Loyalty Product Bundles

These are special bundles offered exclusively to loyalty program members or repeat customers. They provide return buyers with additional value as a reward.


Tip: Loyalty bundles often come at a discounted price or include exclusive products. However, the items within these bundles are usually also available for separate purchases.

Custom Product Bundles

Some businesses allow customers to create their own bundles. This strategy allows customers to choose exactly what they want while benefiting from the bundle discount. For instance, a cosmetics company might allow customers to create their own skincare bundle by choosing a cleanser, toner, serum, and moisturizer from their range of products.


Tip: The individual items within such a custom bundle are always available for separate purchase since the customer is building the bundle from the standard product range. However, the bundle will often provide better value for money.

Pros and Cons of Product Bundling

Like all strategies, package deals come with their share of advantages and disadvantages. Let’s explore a few benefits and challenges:

For Customers

👍 Combo Deal Pros

  • Value for money: bundling often provides a better deal than purchasing items separately, increasing the overall value.
  • Convenience: customers can enjoy a simplified shopping experience. Purchasing a set of related products together instead of browsing and deciding on each individually is easier.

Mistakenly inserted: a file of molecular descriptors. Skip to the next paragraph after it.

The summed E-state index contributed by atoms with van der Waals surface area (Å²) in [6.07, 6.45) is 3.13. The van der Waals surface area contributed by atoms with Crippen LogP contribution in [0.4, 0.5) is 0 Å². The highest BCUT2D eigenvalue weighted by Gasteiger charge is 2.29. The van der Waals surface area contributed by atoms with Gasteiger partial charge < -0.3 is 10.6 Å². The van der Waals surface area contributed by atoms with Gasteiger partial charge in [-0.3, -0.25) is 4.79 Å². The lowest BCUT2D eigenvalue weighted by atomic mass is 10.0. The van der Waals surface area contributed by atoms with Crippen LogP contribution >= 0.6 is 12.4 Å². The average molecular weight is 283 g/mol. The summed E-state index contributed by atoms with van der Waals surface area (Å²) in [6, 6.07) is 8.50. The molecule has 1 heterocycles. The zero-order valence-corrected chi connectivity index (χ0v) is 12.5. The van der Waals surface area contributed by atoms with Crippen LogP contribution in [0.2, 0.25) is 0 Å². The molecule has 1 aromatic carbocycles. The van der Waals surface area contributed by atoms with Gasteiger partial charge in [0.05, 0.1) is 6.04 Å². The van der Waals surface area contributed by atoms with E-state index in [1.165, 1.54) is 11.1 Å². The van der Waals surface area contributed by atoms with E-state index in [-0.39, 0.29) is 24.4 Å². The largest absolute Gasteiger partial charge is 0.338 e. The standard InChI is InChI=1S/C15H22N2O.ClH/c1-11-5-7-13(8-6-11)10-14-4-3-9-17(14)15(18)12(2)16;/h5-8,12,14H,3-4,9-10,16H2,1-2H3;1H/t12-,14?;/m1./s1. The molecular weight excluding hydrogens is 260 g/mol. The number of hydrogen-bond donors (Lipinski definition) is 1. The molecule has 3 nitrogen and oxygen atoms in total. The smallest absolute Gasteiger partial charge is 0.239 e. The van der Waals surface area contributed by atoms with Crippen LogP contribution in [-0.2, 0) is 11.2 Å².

• Trial opportunity: bundles offer customers new or exciting products they might not have considered separately. It’s a low-risk opportunity to try them out.

👎 Combo Deal Cons

  • Less freedom: some customers prefer to choose each product individually and may not need or want every item in a bundle. This means bundles could restrict their freedom of choice.
  • Perceived quality risks: if a bundle includes a product seen as less desirable or of lower quality, it may devalue the entire bundle for the customer.
  • Complicated returns: if a customer isn’t satisfied with one product in a bundle, they might need to return the entire bundle, leading to inconvenience.

For Businesses

👍 Combo Deal Pros

  • Increased sales: product bundling can encourage customers to buy more items at once, increasing the average transaction value.
  • Efficient inventory management: bundling slower-selling or overstocked items with popular ones can help move excess inventory more quickly.
  • Effective marketing: bundling allows for cross-promotion of products, making marketing efforts more efficient and cohesive.
  • New product introduction: package deals help businesses introduce new or less popular products to customers by pairing them with best-sellers.

👎 Combo Deal Cons